W/Brasil Publicidade

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Founded by Washington Olivetto in partnership with the Swiss group GGK under the name W/GGK, 1986; renamed W/Brasil Publicidade, 1988; became part of Prax Holding Ltda., 1996.

Washington Olivetto founded W/Brasil Publicidade in 1986 in partnership with the Swiss group GGK under the name W/GGK. In 1988, Mr. Olivetto bought out his Swiss partners and, with Gabriel Zellmeister and Javier Lluss Ciuret as new partners, renamed the shop W/Brasil.

From the start, the São Paulo agency made a point of using modern, Brazilian styles and images. Indeed, W/Brasil viewed itself as an agency that creates "pop advertising." One of its core tenets is the belief that its campaigns compete for space in the media and in consumers' minds not only with other advertising campaigns, but also with news, popular songs, hit films and the soap operas Brazilians adore. Notable W/Brasil ad campaign characters include Folha de São Paulo's mouse, Cofap's Spare Parts' dachshund and the Bombril Boy.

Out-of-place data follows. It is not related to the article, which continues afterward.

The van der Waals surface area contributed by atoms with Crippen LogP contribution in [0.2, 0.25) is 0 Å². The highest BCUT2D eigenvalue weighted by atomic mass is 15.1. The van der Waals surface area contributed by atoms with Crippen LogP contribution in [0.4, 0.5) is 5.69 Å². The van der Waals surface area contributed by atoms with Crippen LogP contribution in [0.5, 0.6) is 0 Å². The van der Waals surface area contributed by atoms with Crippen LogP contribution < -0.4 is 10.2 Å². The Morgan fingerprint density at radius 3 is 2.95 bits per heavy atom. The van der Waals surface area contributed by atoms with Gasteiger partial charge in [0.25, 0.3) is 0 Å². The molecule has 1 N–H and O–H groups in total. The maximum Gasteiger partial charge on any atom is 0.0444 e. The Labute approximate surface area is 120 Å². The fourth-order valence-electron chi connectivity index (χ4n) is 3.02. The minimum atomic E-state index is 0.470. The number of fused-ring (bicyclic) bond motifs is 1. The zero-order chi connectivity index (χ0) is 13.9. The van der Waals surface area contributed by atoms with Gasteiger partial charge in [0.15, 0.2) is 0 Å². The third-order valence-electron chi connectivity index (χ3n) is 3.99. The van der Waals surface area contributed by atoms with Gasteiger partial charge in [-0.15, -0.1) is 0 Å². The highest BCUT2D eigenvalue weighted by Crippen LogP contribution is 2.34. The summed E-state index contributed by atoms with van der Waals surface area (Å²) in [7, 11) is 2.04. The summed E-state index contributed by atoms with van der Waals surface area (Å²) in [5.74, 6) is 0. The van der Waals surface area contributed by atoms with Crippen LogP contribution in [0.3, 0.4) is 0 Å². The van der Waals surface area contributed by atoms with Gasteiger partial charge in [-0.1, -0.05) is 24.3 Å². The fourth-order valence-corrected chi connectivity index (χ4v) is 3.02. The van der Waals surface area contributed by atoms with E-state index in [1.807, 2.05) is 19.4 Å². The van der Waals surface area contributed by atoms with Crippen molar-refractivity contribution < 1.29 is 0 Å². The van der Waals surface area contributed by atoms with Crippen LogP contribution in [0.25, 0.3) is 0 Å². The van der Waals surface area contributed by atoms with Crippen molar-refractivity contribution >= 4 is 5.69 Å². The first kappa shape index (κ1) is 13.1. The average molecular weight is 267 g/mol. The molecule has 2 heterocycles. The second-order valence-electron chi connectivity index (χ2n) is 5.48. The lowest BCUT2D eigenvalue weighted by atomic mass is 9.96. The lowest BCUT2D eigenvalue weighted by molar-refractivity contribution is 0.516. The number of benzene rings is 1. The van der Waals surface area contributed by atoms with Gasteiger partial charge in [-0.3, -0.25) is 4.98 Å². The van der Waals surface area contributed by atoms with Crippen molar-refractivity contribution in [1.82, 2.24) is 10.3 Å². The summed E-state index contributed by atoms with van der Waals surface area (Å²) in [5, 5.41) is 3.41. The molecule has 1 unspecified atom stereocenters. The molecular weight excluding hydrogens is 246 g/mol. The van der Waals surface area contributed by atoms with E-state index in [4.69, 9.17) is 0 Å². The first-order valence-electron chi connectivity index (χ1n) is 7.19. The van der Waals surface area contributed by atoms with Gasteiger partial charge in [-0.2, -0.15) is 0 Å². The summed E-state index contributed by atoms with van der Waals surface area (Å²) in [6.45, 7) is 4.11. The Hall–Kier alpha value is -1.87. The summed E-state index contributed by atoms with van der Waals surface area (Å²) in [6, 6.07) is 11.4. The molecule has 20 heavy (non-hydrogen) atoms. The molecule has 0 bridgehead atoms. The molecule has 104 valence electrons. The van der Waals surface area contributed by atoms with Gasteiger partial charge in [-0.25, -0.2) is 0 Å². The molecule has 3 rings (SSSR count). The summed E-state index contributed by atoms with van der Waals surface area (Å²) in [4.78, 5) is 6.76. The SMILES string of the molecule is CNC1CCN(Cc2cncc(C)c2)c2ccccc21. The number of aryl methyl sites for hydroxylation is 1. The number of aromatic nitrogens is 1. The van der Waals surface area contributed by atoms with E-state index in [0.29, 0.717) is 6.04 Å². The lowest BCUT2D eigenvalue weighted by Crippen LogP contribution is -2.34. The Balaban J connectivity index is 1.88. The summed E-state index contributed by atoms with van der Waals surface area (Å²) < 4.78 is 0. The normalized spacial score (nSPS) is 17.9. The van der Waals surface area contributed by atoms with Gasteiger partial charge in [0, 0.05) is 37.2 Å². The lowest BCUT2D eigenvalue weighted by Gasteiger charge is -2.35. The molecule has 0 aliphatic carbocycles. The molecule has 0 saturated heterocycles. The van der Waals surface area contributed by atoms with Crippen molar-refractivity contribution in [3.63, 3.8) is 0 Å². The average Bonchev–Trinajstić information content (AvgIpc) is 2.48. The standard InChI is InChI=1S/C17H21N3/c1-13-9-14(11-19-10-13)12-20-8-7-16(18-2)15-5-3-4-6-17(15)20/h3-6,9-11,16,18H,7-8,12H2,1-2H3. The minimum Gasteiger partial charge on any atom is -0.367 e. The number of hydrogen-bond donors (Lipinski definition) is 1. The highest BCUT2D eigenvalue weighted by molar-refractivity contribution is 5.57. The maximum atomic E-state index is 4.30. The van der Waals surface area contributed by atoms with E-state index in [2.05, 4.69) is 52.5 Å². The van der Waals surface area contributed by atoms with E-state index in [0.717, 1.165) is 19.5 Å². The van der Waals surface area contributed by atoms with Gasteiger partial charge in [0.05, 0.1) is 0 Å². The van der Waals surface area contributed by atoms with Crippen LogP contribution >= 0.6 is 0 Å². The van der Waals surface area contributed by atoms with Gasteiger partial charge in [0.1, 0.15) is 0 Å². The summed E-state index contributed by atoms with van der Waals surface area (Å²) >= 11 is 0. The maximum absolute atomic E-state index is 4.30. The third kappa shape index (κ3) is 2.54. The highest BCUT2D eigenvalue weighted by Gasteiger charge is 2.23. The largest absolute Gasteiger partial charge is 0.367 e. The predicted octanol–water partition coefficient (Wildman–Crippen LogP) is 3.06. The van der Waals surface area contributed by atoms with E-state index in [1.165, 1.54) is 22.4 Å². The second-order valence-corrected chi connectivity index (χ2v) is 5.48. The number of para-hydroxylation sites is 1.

W/Brasil describes itself as "a totally independent company working exclusively for private companies." The agency does not accept work for the government or for political candidates. Practically since its inception, W/Brasil has ranked among the five largest ad agencies in Brazil in billings.

W/Brasil's large local clients include Unibanco, Sadia, Grendene, Folha de São Paulo and Chocolates Garoto. But it also handles significant international accounts such as Mercedes-Benz, Bombril/Henkel and AIG Insurance.

In 1996, W/Brasil decided it preferred to maintain its independence rather than link up with a multinational group, but it also wanted to grow. The partners formed Prax Holding Ltda. to oversee a trio of successful ad agencies, Propaganda Registrada, Guimares Profissionais and Lew, Lara. It also owns Thimus, a strategic-planning firm; Made in Brasil, a design agency; Pop Com, an Internet agency; and Parra e Associados, a promotional agency.

In December 2001, Mr. Olivetto was kidnapped in São Paulo, taken from his car while on his way to the office. After 53 days in captivity, he was released unharmed and has since gone back to work for the agency.

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